The July 2022 issue of IEEE Spectrum is here!

Close bar

For First Time, Researchers Demonstrate Heat and Sound Are Magnetic

A magnet can reduce the amount of heat flowing through a semiconductor by 12 percent

2 min read
For First Time, Researchers Demonstrate Heat and Sound Are Magnetic
Photo: Ohio State University

Earlier this month, we reported on research demonstrating that heat propagates as a wave through graphene rather than as vibrations of atoms the way it does in 3-D materials.  In 3-D materials, the collective state of those vibrating atoms is known as phonons.

For the first time, researchers at Ohio State University (OSU) have demonstrated that acoustic phonons, which can carry both heat and sound, have magnetic properties that allow them to be manipulated with magnetism. 

In research published in the journal Nature Materials, the OSU researchers applied a magnetic field equivalent to that inside a magnetic resonance imaging (MRI) device (in this case, the magnet was reported to be fairly powerful at seven Tesla). They discovered that they could reduce the amount of heat flowing through a semiconductor by 12 percent.

“This adds a new dimension to our understanding of acoustic waves,” said Joseph Heremans, professor of mechanical engineering at Ohio State, in a press release. “We’ve shown that we can steer heat magnetically. With a strong enough magnetic field, we should be able to steer sound waves, too.”

Before anyone starts thinking about the discovery’s applicability to heat management in computers, they should keep in mind that the semiconductor had to be kept at temperatures very close to absolute zero (specifically, -268 degrees Celsius) in order for the researchers to measure the movements of the phonons.

In fact, it was the complexity of taking the measurements that had prevented researchers from recognizing the magnetic properties of phonons previously. In order to take thermal measurements at such a low temperature, Hyungyu Jin, a postdoctoral researcher and lead author of the study, used the semiconductor indium antimonide and shaped it into a lopsided tuning fork in which one arm was 4 millimeters wide and the other was 1 mm wide. Then he placed a heater at the base of each arm.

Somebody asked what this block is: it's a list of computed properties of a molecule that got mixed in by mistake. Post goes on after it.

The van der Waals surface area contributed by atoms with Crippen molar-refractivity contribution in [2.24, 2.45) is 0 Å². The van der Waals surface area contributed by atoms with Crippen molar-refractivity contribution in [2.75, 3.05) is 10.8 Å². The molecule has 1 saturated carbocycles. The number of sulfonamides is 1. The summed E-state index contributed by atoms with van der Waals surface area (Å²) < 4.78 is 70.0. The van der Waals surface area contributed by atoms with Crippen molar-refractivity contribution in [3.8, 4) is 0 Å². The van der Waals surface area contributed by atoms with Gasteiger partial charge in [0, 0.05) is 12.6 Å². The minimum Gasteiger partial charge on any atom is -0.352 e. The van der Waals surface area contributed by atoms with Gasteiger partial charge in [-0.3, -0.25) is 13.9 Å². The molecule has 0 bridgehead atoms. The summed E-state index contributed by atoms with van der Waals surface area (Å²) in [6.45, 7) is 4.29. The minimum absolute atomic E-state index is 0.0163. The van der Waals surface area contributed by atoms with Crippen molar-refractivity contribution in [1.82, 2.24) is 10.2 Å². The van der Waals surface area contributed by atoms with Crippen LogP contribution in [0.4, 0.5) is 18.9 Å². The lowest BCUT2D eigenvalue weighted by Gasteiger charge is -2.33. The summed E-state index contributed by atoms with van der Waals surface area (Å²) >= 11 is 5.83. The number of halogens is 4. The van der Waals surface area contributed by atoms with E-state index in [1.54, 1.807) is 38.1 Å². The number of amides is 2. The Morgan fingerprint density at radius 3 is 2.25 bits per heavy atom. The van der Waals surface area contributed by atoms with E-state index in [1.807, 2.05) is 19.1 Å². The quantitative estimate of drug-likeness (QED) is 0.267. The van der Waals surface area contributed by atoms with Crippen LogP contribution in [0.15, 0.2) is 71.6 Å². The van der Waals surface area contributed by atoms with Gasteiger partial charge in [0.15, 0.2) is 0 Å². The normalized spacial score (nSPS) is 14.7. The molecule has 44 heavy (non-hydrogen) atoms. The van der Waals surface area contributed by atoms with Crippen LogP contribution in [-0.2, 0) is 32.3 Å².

At normal temperatures, the ability of the material to transfer heat would be solely dependent on the kind of atoms in the material. But near absolute zero, the ability of the material to transfer heat can be determined by the physical size of the material. In this case, the difference in the sizes of the fork arms was significant. Phonons more easily filled the wider arm.

“Imagine that the tuning fork is a track, and the phonons flowing up from the base are runners on the track,” explained Heremans in the press release. “The runners who take the narrow side of the fork barely have enough room to squeeze through, and they keep bumping into the walls of the track, which slows them down. The runners who take the wider track can run faster, because they have lots of room.”

Eventually they all end up at their respective finish lines. But the track’s geometry determines just how quickly. 

With this understanding, Jin was able to compare the temperature changes in the two fork arms. He first took the measurements without a magnet and then with one. With the magnet on, the heat flow through the larger arm slowed down by 12 percent.

Now that the researchers have measured magnetism’s effect on heat, they want to move on to see if they can use it to deflect sound waves.

The Conversation (0)

3 Ways 3D Chip Tech Is Upending Computing

AMD, Graphcore, and Intel show why the industry’s leading edge is going vertical

8 min read
Vertical
A stack of 3 images.  One of a chip, another is a group of chips and a single grey chip.
Intel; Graphcore; AMD
DarkBlue1

A crop of high-performance processors is showing that the new direction for continuing Moore’s Law is all about up. Each generation of processor needs to perform better than the last, and, at its most basic, that means integrating more logic onto the silicon. But there are two problems: One is that our ability to shrink transistors and the logic and memory blocks they make up is slowing down. The other is that chips have reached their size limits. Photolithography tools can pattern only an area of about 850 square millimeters, which is about the size of a top-of-the-line Nvidia GPU.

For a few years now, developers of systems-on-chips have begun to break up their ever-larger designs into smaller chiplets and link them together inside the same package to effectively increase the silicon area, among other advantages. In CPUs, these links have mostly been so-called 2.5D, where the chiplets are set beside each other and connected using short, dense interconnects. Momentum for this type of integration will likely only grow now that most of the major manufacturers have agreed on a 2.5D chiplet-to-chiplet communications standard.

Keep Reading ↓Show less
{"imageShortcodeIds":[]}